Arie per basso
Lorenzo Regazzo, bass
Rinaldo Alessandrini, conductor
Arie per basso is an album of an ambitious collection, Tesori del Piemonte (“treasures of Piemonte”), which has released many works by Antonio Vivaldi and other composers and, as its other titles, has a disturbing and inappropriate cover (a pale woman with heavy make-up – what is she doing here?) and an excellent content. I had the occasion to review another album of the collection some time ago (Arie per tenore, with Topi Lehtipuu) and this time I renew my acquaintance with the “red priest” with the repertoire written for the lowest male voice.
Arie per basso makes me curious for two reasons. The first one is the theme. It is an original idea to focus on the lowest male voice because the Baroque repertoire usually discarded it for high voices and thus there are comparatively few roles for bass (some operas have none of them) and they are nearly always secondary roles. This album is thus a revenge and an occasion to listen to many excerpts from rare operas as Armida al campo d’Egitto, Semiramide, L’Adelaide and (relatively) more famous masterworks as Tito Manlio, Il Farnace and Orlando furioso – and many others, alongside with two Sinfonie (from Armida al campo d’Egitto and Il Farnace) and the Concerto per archi in B major (RV 162).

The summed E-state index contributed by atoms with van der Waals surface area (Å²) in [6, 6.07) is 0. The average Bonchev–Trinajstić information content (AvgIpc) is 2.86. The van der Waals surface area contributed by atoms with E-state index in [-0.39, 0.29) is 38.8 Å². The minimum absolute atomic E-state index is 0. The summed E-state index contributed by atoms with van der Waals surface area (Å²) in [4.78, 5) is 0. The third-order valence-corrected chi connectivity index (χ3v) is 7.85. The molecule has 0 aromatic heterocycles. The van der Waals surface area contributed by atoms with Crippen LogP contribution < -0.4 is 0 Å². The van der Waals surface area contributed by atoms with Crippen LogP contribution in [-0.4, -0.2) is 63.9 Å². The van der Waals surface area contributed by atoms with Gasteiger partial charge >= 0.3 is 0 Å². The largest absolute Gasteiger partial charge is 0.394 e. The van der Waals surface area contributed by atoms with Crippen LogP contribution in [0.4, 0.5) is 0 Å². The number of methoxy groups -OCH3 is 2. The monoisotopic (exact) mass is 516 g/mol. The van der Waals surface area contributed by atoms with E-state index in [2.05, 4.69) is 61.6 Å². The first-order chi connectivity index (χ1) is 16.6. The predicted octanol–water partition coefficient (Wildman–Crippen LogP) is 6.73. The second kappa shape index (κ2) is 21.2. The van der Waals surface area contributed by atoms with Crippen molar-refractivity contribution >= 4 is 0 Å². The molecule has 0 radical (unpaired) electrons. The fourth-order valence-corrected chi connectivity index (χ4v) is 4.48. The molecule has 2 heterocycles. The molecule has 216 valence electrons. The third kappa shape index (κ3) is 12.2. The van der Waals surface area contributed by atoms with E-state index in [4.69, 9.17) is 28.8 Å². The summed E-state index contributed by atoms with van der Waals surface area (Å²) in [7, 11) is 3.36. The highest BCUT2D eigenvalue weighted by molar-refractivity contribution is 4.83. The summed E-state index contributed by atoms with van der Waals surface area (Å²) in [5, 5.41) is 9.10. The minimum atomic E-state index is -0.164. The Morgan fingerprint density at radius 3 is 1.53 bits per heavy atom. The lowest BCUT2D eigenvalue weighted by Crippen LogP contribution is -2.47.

The second reason was the singer himself, Lorenzo Regazzo. He is one of the best basses you can wish both for the natural gift of his voice and for his technique. His voice has a beautiful timbre, rather light for a bass, and has all the flexibility required to face the arduous coloratura, but there is another aspect which is maybe even more important. Regazzo is a very good interpreter and his attention to expression, even to single words, allows to understand the depth of the emotions of the characters, which range from heartfelt sorrow (Con la face di Megera) to fury and rage (Terribile è lo scempio, Rabbia che accendasi).
Rinaldo Alessandrini and the Complesso Italiano are marvellous too and the recording allows to perceive their vivid sound and the perfect control of dynamics. Alessandrini does not choose too fast tempi, as it happens often with Vivaldi, and his direction concentrates instead on the richness of Vivaldi’s moods and manages to express them with accuracy – an achievement made possible especially by the conductor’s precision and sensitivity.
Arie per basso is thus one of the best achievements in Vivaldi’s discography and I highly recommend it to you.